Erica Courdae: Right. The other thing that is also acknowledging the fact that in saying, "I want to work differently. I want to work smarter and not so hard." Are you still able to find a space in there to be able to even question, on a basic level, why does my amount of working hard not equal the working hard of my White counterparts?"
India Jackson: Yes.
Erica Courdae: Why is there a difference there? What is it that makes mine equate differently than yours? Or what is it that maybe you were given knowledge base wise that changed things for you or network or access or any of these things? Again, that now comes back to some of it as class. It could be culture. It's definitely race in some of these cases. I'm now trying to do different, but I'm not even getting this space to be able to say, "Even with me doing different, my different still doesn't equal your different." When you have people that are trying to step up and do differently for themselves and the next generation, you still are now trying to find that space to be like, "Well, why the hell is this still a big gap?"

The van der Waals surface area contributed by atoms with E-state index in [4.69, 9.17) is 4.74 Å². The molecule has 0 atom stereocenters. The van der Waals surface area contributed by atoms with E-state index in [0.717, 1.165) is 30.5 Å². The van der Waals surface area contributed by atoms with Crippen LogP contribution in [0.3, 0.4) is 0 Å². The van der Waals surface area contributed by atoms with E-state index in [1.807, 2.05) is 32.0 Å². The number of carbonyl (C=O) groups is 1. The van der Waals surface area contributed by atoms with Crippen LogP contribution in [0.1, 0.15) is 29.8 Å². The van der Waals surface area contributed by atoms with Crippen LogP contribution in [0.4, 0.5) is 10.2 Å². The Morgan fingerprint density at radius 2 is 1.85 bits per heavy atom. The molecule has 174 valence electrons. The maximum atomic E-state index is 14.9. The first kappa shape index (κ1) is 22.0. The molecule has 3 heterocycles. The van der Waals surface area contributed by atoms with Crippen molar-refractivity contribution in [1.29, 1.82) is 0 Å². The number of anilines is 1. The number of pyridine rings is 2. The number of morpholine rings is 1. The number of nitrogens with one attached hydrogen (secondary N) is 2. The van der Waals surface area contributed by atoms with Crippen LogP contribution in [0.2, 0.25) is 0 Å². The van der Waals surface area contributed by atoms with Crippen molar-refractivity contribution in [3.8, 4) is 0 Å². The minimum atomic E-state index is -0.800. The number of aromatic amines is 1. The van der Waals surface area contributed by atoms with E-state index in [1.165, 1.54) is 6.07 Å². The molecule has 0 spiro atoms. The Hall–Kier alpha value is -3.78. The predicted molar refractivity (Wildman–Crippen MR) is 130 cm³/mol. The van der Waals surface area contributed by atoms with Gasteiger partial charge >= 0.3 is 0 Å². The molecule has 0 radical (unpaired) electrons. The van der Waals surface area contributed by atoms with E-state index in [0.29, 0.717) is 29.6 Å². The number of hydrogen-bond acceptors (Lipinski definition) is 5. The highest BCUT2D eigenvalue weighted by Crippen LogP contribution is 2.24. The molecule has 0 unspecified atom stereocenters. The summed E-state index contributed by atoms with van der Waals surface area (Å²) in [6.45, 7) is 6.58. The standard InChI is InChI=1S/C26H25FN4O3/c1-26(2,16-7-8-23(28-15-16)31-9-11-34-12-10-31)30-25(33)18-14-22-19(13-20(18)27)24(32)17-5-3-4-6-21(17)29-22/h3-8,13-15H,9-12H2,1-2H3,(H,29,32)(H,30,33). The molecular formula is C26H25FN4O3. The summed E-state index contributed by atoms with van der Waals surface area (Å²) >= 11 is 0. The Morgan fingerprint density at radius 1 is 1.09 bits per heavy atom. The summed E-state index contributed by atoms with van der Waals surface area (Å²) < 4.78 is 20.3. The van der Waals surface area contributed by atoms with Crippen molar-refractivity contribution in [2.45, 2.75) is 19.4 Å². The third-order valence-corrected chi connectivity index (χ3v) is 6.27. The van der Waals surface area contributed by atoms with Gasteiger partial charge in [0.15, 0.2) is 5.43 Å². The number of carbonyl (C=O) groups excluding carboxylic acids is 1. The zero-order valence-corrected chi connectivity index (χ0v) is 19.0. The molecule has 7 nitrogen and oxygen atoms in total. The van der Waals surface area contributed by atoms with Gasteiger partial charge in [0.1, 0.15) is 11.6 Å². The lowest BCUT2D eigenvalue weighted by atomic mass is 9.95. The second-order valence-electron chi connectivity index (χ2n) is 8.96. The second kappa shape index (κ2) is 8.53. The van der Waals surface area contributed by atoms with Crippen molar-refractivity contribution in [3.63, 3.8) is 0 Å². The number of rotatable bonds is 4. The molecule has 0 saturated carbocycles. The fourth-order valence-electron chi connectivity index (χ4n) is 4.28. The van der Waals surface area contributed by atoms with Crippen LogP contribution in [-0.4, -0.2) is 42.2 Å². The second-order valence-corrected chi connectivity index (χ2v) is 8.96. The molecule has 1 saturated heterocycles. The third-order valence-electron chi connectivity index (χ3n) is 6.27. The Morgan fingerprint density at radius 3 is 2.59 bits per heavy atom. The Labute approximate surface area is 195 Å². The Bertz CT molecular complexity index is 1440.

India Jackson: Yes. Why do I still feel like, "No matter how much I bring to the table, that's better or equal to my counterparts, I'm not getting the same amount of opportunities"
Erica Courdae: Mm-hmm (affirmative). Or what I'm doing isn't one to be regarded in the same light as some of my White counterparts. It's very challenging to feel as though you have done the things that you were supposed to do, yet you still can't get the things that you should be receiving. It is a very difficult thing to not allow that to create sort of a mindfuck of, "Oh, you're not good enough so you're never going to get those things," or, "These things are not things that you are deserving of or entitled to. You have not earned these things." Any of the dialogue or stories that can be put on it, what does it look to say, "I'm going to work my ass off and do this yet I'm still right behind you." Figuring out how to not mentally put yourself there because now it just becomes a self-fulfilling prophecy. I don't want to assume that this is what's happening but damn it, I'm not blondy.